More than ever we need to understand the needs of today’s consumer. It is beyond just listening to them, but really understanding their concerns about today and tomorrow. We know the consumer is in a self-care mindset, but what are they looking for next? Euromonitor predicts the beauty consumer is going to further explore gut health plus mental well-being regarding stress, sleep and anxiety.
According to a recent health and nutrition survey they conducted internationally, over 60% of the people across all generations—Z, millennial, X and boomers—are looking to simplify their lives, and over 50% are experiencing high levels of stress.
The results indicate that the consumer will continue to be more self-indulgent and actively look for products that bring happiness. Our perfumers at Bell are constantly creating to meet the emotional needs of the consumer. Building on natural, preventative and health-orientated narratives will become even more vital in the post-pandemic world.
By: Kathleen Dillon Carroll, founder & CEO, The Branding Clinic, LLC
Expertise: brand positioning & consumer insights
Going forward into the “new normal,” it is increasingly important that brands mirror their desired consumers (whether loyalists or prospects) in their product development and advertising (content, as well as media) choices. Segmentation was the du jour way to handle this in the past, using quantitative methods.
To mirror effectively however, micro-segmentation schemes are needed and unlike segmentation, these are often handled best with qualitative methods using in-home ethnographies or online in-depth interviews
It used to be that segmentations were defined using demographics, behaviors and attitudes. Then brands started differentiating based on causes they supported to make the world a better place. Now with the new factors of coronavirus and increasing purchases along social justice lines, as well as values, marketers are faced with an increasing number of ways to differentiate. This is a good thing as differentiation drives greater sales.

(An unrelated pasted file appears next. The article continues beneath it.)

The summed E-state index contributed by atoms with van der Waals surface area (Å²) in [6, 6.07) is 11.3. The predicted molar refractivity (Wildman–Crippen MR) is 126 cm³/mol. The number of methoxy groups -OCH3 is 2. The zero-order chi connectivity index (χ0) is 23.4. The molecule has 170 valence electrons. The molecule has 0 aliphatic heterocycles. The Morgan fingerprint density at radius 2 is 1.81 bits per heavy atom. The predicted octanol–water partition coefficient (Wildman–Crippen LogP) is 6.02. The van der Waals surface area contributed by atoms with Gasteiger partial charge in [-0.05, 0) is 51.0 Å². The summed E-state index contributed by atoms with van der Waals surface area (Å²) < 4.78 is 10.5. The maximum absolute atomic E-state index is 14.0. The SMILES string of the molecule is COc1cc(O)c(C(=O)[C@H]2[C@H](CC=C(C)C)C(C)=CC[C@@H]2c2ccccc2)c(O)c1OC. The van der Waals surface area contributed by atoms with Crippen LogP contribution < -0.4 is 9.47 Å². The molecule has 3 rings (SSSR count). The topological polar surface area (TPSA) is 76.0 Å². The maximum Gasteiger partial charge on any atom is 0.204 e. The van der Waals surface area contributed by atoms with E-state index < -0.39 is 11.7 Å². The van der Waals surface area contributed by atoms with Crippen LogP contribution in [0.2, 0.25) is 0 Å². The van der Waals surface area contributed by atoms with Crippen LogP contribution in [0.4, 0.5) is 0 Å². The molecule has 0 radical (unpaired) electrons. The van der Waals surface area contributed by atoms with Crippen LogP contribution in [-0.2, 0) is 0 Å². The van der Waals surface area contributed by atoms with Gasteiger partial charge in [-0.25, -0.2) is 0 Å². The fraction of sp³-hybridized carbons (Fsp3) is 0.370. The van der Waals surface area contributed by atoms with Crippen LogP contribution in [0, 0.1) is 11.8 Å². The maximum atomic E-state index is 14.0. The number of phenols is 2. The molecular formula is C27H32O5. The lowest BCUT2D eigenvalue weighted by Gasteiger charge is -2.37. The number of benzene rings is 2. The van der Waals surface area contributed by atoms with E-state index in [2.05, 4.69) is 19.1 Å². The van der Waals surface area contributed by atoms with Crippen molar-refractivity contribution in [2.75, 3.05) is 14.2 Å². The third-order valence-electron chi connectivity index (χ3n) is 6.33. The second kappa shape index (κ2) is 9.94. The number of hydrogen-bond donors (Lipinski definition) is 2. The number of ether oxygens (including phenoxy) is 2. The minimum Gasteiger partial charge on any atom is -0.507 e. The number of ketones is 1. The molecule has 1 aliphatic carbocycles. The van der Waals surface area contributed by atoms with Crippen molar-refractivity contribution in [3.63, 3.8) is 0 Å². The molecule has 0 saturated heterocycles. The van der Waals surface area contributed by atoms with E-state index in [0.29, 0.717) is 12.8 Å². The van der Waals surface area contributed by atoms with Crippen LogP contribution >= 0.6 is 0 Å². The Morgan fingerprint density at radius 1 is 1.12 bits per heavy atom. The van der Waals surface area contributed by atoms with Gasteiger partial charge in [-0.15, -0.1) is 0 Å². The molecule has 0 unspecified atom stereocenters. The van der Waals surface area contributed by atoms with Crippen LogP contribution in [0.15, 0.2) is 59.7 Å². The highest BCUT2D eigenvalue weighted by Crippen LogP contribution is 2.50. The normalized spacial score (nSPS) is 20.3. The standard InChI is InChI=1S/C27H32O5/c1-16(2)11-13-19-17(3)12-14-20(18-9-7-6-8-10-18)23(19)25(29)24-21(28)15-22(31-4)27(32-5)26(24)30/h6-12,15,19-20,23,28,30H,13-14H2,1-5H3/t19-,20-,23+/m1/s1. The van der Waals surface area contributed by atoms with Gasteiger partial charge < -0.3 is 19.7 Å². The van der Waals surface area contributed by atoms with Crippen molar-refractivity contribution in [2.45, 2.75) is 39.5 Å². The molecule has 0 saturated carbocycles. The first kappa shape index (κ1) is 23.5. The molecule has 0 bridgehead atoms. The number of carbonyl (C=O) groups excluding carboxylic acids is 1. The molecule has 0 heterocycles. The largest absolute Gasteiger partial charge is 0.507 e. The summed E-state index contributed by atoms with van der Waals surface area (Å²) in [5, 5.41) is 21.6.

However, the marketer is challenged to “get it right” and risks alienating loyal customers by choosing the wrong stance. For instance, in advertising, does a brand reflect today by showing people social distancing or wearing masks? By understanding customers on a deeper level qualitatively, marketers can effectively “mirror” their audience to signal “I am you.”
By: Anonymous Contributor (senior brand + business strategist)
Expertise: clean beauty + wellness
Overall, in the new normal, health and safety are going to be more top of mind. All beauty and wellness brands, no matter where they fall in terms of level of naturalness, will need to be very mindful of understanding what ingredients in their products have the potential for questions about health and safety.
Consumers are going to be less and less willing to make trade-offs regarding their health. They are going to demand safe, effective products that are increasingly free of potentially controversial ingredients.
There will continue to be a growing demand for products like sulfate-free hair care, paraben-free skin care and growing intolerance for questionable ingredients such as talc in foundation powders and lead in lipstick.
We will start to see even more of a blurring between clean beauty and mainstream beauty as the clean beauty brands continue to educate consumers on the ingredients with specific health concerns. Consumer health and safety perceptions are going to be especially important as brands reinvent themselves for the new normal.